telecommunications companies

A ‘spirited debate’ over SIM registration’s new, possibly unconstitutional rules

Ralf Rivas

This is AI generated summarization, which may have errors. For context, always refer to the full article.

A ‘spirited debate’ over SIM registration’s new, possibly unconstitutional rules

SIM ISSUES. President Ferdinand Marcos Jr. presides over the sectoral meeting in Malacañang on April 25, 2023, with DICT Secretary Ivan John Uy and other government officials to decide on the April 26 extension of SIM card registration.

Yummie Dingding/PPA POOL

The government is proposing 'scare tactics' like cutting off access to TikTok to encourage Filipinos to register their SIMs. Telcos say it's possible, but question the plan.

State regulators and telecommunication companies are currently having a “spirited debate” this Friday, April 28, over the possibility of government’s wishes coming true. This involves gradually cutting certain services, including access to Facebook or TikTok, for users who have yet to register their SIM cards.

Information and Communications Technology Secretary Ivan Uy earlier said that this is a way to “incentivize” the public to register, after the deadline for doing so was extended for 90 more days.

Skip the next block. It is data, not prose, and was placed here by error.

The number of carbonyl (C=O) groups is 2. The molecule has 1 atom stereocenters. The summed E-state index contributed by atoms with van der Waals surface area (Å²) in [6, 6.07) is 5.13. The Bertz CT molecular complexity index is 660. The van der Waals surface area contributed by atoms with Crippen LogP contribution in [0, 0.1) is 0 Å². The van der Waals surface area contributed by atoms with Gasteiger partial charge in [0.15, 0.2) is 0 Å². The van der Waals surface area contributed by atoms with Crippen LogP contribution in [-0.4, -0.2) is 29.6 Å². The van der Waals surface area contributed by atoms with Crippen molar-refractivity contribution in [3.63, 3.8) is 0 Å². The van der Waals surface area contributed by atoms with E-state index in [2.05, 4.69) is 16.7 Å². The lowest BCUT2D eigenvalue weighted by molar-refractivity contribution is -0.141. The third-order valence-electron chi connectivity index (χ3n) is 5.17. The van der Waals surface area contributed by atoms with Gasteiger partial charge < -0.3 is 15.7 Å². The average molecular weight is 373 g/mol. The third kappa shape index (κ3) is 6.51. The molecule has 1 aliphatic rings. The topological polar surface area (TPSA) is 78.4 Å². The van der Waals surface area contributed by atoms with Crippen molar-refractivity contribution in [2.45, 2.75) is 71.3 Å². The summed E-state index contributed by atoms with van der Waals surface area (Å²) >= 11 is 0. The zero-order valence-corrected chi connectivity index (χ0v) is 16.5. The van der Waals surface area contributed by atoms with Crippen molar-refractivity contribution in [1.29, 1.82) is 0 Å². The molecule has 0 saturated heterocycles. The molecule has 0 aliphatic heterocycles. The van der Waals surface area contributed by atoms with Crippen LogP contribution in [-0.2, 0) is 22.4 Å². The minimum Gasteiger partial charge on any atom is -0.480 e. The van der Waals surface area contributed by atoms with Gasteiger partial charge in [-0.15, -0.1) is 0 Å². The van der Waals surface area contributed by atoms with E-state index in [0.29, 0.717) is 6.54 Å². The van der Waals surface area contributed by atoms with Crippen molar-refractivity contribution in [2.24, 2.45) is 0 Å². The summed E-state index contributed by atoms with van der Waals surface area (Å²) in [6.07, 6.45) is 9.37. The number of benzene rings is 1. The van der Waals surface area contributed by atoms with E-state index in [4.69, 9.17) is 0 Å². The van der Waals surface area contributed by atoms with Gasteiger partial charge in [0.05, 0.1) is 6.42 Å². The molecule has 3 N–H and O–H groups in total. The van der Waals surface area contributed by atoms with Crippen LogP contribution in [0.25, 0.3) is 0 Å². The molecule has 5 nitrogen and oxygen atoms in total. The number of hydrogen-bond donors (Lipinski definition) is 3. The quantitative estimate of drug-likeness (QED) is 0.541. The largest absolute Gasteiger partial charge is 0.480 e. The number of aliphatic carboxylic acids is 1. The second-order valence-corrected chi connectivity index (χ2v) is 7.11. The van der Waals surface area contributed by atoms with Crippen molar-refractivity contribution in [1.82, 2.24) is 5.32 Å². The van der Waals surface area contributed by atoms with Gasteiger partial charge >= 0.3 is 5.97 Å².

Uy wants to limit users’ ability to receive or make calls or access social media should they fail to register by the 60-day mark of the 90-day extension.

Uy went as far as saying that people are hard-headed and noted that the removal of these services would help them “feel” the urgency of registration. Uy added that the issue was not the lack of internet access or IDs, but “our bad habit of delaying until the last minute.”

Telcos agree that Uy’s plan, which by the way, is not in the SIM Registration Act’s implementing rules and regulations, is technically possible. But it will also drain more resources of telcos, which are already at the forefront of harvesting millions of Filipinos’ data. (READ: SIM registration extended for 90 days: Here’s what you need to know)